4 Oct 2018 — 3 Nov 2018
Hyunsun Jeon
Black Green Mouth

Colorful geometric shapes neatly stacked on the canvas, the faint drips of paint and brushstrokes betray an otherwise seemingly layered composition of mixed media. What reason could this possibly have, and why have they been composed in this way? The gaze draws only further questions. It offers no exposition nor apology. Paintings rarely do.

Hyunsun Jeon's previous works incited something of a story to the beholder. Although they did not provide detailed narratives, her past works were based on her record-keeping of personal experiences. Jeon's past works presented the strange and unknown otherness, even the conflict and misunderstanding between the self and all that is not the self, embodied by the figures and objects, or by the way they were composed and arranged within the frame. It is not an event she describes. It is an ambiance, an unfolding, an ongoing trail.

That faint ambiance is intruded upon by a cone, perplexing the gaze and stamps in a narrative pivot. Like the mute function on a media device, the cone interferes with immersion into the story. The unfolding trail that did not translate into visible form, those unanswered problems precipitated and crystallized into the form of a cone. How does one comprehend, much less explain the complexities between the self and everything that is not the self? Thus simultaneously, the cone is a placeholder for something that escapes visual description, and a blinder for what it might be.

A collaborative effort with another artist for a 2016 exhibition was a turning point for Jeon. The experience made her want to paint images removed of stories. Before then, establishing a story and delineating the context had been a constant challenge. It was here that the cone had a decisive role. It served as a mechanism that delayed the end of the story, both the point of ingress and egress. With the story removed, any symbolism or role of the cone is also removed. Divested of imagination and demystified, the cone is nothing but one of many forms painted on canvas. That is to say, the geometric forms painted by Jeon are both unique and ordinary.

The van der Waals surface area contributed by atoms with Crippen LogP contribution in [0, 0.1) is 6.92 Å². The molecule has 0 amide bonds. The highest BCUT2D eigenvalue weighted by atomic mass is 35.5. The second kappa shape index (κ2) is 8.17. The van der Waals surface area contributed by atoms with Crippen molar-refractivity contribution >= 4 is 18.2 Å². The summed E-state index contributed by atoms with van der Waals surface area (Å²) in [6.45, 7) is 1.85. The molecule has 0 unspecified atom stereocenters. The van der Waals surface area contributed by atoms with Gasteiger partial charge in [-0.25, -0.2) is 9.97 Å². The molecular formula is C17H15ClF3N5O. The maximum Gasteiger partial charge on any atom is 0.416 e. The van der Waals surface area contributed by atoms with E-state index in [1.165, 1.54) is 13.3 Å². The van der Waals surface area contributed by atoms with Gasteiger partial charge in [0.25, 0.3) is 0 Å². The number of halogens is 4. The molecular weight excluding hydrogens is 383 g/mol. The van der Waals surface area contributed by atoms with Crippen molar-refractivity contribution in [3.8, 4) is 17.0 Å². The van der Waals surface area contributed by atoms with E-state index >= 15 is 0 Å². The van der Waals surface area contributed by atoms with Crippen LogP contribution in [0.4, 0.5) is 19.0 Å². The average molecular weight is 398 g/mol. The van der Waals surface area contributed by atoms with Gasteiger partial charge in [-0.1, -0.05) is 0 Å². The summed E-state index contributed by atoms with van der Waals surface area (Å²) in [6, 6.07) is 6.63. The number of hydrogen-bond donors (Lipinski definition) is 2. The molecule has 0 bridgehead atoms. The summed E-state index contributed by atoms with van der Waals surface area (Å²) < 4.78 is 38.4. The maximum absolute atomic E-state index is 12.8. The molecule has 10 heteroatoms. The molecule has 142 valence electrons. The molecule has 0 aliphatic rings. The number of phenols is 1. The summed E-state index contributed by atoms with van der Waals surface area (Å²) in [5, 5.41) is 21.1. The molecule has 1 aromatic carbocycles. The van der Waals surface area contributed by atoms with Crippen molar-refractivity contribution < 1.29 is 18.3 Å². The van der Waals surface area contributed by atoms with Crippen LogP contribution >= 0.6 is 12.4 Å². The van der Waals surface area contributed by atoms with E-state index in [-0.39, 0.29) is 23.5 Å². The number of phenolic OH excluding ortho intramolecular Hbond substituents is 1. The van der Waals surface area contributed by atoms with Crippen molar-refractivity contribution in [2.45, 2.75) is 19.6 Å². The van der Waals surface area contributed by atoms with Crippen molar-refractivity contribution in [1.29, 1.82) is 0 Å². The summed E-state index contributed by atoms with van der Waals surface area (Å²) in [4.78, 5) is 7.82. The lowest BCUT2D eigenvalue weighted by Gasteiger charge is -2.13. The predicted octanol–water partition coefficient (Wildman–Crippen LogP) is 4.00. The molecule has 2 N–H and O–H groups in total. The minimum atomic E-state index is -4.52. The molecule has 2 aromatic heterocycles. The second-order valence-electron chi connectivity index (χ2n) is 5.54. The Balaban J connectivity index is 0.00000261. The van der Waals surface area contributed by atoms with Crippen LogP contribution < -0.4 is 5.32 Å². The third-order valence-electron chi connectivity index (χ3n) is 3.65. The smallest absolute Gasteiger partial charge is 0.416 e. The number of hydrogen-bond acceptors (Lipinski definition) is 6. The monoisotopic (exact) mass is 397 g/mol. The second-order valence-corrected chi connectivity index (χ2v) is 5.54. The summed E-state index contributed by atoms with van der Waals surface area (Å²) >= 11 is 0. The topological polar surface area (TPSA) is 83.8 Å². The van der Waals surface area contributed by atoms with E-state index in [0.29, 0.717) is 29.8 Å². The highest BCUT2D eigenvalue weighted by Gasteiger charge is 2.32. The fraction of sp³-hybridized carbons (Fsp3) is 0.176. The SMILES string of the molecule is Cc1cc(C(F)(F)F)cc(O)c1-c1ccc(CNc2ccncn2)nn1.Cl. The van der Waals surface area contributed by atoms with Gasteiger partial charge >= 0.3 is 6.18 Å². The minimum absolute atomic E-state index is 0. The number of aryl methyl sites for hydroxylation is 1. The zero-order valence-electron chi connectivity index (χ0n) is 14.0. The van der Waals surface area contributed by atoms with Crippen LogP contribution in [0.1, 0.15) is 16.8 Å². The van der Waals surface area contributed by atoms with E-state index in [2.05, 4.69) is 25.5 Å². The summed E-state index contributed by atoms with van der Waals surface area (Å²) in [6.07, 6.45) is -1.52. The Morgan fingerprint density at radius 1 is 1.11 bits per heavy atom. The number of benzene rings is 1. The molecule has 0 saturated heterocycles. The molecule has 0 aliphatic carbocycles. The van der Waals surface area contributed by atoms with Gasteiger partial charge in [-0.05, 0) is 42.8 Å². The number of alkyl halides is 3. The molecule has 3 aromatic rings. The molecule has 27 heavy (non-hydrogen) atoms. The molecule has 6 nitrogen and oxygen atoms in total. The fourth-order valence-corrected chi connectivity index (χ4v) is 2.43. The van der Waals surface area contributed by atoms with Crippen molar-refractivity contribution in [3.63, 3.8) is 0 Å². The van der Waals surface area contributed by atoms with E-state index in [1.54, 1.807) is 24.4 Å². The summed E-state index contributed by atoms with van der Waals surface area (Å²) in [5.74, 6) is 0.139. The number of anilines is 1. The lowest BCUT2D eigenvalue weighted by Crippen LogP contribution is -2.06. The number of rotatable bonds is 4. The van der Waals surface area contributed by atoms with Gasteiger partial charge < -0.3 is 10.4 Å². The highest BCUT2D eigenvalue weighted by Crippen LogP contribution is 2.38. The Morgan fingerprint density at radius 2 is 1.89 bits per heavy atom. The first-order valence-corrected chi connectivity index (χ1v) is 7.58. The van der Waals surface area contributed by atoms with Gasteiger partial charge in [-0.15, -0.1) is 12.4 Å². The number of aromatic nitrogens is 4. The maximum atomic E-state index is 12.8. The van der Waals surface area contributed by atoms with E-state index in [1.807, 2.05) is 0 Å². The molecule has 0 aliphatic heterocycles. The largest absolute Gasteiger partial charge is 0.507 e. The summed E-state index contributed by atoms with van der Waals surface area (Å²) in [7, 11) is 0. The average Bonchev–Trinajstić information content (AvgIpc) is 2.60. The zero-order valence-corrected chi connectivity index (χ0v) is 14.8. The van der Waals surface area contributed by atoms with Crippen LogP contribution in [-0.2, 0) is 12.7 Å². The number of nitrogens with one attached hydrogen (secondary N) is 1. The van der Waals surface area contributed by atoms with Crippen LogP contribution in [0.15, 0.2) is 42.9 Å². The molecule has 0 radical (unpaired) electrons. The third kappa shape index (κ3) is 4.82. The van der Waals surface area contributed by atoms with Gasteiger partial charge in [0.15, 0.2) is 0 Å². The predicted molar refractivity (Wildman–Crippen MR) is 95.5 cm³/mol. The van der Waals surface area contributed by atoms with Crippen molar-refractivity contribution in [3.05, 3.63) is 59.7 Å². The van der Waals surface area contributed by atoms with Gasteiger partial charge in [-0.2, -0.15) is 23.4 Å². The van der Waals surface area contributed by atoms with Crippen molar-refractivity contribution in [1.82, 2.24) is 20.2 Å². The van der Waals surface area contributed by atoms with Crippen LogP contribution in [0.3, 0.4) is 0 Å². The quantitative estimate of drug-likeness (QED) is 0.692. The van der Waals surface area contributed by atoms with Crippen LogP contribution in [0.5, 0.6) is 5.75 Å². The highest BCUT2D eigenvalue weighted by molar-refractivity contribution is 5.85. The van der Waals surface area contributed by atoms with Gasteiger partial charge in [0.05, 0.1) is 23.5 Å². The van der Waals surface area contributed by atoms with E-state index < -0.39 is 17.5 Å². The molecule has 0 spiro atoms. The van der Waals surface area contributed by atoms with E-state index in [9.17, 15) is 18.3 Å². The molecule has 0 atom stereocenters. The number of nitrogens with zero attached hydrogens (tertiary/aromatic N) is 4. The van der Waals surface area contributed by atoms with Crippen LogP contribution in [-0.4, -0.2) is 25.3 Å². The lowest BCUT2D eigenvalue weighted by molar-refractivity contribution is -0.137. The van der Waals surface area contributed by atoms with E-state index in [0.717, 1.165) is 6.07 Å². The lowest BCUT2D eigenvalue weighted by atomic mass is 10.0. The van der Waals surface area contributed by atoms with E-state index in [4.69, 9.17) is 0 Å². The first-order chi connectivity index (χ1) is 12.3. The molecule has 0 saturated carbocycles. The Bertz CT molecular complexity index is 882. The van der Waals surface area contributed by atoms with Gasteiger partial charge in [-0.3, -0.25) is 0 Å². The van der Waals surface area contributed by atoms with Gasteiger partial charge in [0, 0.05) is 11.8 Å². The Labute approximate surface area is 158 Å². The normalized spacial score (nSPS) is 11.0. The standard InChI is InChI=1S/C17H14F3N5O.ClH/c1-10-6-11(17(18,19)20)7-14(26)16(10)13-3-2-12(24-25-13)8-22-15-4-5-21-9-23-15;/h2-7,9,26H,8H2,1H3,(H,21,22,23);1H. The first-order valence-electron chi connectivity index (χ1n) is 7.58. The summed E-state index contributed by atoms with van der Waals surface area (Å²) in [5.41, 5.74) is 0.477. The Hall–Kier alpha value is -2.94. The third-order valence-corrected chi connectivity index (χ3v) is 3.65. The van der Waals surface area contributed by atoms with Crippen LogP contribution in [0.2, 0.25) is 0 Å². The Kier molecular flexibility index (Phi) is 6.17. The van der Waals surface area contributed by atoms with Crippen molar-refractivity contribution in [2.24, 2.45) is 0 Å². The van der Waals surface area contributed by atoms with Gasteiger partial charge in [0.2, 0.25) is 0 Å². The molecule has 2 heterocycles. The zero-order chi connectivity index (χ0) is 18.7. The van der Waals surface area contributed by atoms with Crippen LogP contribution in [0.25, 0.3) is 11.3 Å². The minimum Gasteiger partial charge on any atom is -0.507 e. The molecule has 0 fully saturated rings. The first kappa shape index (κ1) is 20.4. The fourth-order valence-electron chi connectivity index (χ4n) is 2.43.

Gone are the specific objects loaned from reality. This solo exhibition is filled only with colored geometric shapes. If anything, they might be called abstract. Yet Hyunsun Jeon paints in denial of both the concrete and the abstract. Even while her brush strokes painted geometric abstractions, her inner eyes were set on the concreteness of sheets of colored paper. Painting colored paper is rather nonsensical, as any description of an actual subject, an image describing an original thing, can only be compared to what it depicts, and it is bound to fall short of what it is seeks to depict. There is no right or wrong in painting colored paper. The painter need not worry if the painting resembles the actual.

Perhaps we ought to look deeper beyond the shapes and to the nonchalantly painted dark lines, drawn like shadowy boundaries between the shapes. The illusion of depth created by the shadows is too wispy to offer substance to the flatness of overall painting. The cone provides a sense of boundary between the geometrical shapes, while also blurring the lines between the concrete and the abstract, delaying anything conclusive.

Jeon explains that she sought to create images that were concretely abstract and abstractly concrete, like a chiral pair simultaneously present. Neither concrete nor abstract, the artist's paintings present no definitive conclusions, denying anchorage to any meaning. The cone is not far removed from her earlier works where identifiable subjects were in conflict within a definitive context of a story. The realm between the imaginary and imitated, symbolic and the sensed, dictated and the implied is that of the image, not language. Conflicting elements of the paintings are entangled and dissolved in visual harmony.

Imagery requires interpretation, but Jeon's paintings cannot be decoded, as she says "I do not wish to paint the obvious." She is not interested in painting the self-evident. To understand the ephemeral, the trivial, the obscure she puts on the canvas, we first need to learn how to appreciate its muted silence. Seeking logic and verbalizing every image when there ought to be none is sometimes the inexplicable behavior of one who would read before they see.
Two Cones, watercolor on canvas, 162.2x130.3cm, 2018